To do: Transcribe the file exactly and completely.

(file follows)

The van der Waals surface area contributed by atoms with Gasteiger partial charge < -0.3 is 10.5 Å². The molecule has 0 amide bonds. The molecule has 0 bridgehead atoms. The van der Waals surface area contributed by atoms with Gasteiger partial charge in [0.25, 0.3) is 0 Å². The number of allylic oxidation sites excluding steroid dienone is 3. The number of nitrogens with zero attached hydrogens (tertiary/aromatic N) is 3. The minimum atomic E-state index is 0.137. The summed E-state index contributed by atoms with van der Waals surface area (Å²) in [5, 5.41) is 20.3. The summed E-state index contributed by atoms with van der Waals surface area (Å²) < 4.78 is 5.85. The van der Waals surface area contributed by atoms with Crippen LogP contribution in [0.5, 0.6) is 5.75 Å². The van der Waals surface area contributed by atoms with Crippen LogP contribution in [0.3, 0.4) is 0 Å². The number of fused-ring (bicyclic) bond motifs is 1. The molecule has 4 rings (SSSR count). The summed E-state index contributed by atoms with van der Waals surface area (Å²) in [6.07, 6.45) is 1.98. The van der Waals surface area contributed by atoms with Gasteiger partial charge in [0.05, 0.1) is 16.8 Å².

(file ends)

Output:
The van der Waals surface area contributed by atoms with Gasteiger partial charge < -0.3 is 10.5 Å². The molecule has 0 amide bonds. The molecule has 0 bridgehead atoms. The van der Waals surface area contributed by atoms with Gasteiger partial charge in [0.25, 0.3) is 0 Å². The number of allylic oxidation sites excluding steroid dienone is 3. The number of nitrogens with zero attached hydrogens (tertiary/aromatic N) is 3. The minimum atomic E-state index is 0.137. The summed E-state index contributed by atoms with van der Waals surface area (Å²) in [5, 5.41) is 20.3. The summed E-state index contributed by atoms with van der Waals surface area (Å²) < 4.78 is 5.85. The van der Waals surface area contributed by atoms with Crippen LogP contribution in [0.5, 0.6) is 5.75 Å². The van der Waals surface area contributed by atoms with Crippen LogP contribution in [0.3, 0.4) is 0 Å². The number of fused-ring (bicyclic) bond motifs is 1. The molecule has 4 rings (SSSR count). The summed E-state index contributed by atoms with van der Waals surface area (Å²) in [6.07, 6.45) is 1.98. The van der Waals surface area contributed by atoms with Gasteiger partial charge in [0.05, 0.1) is 16.8 Å².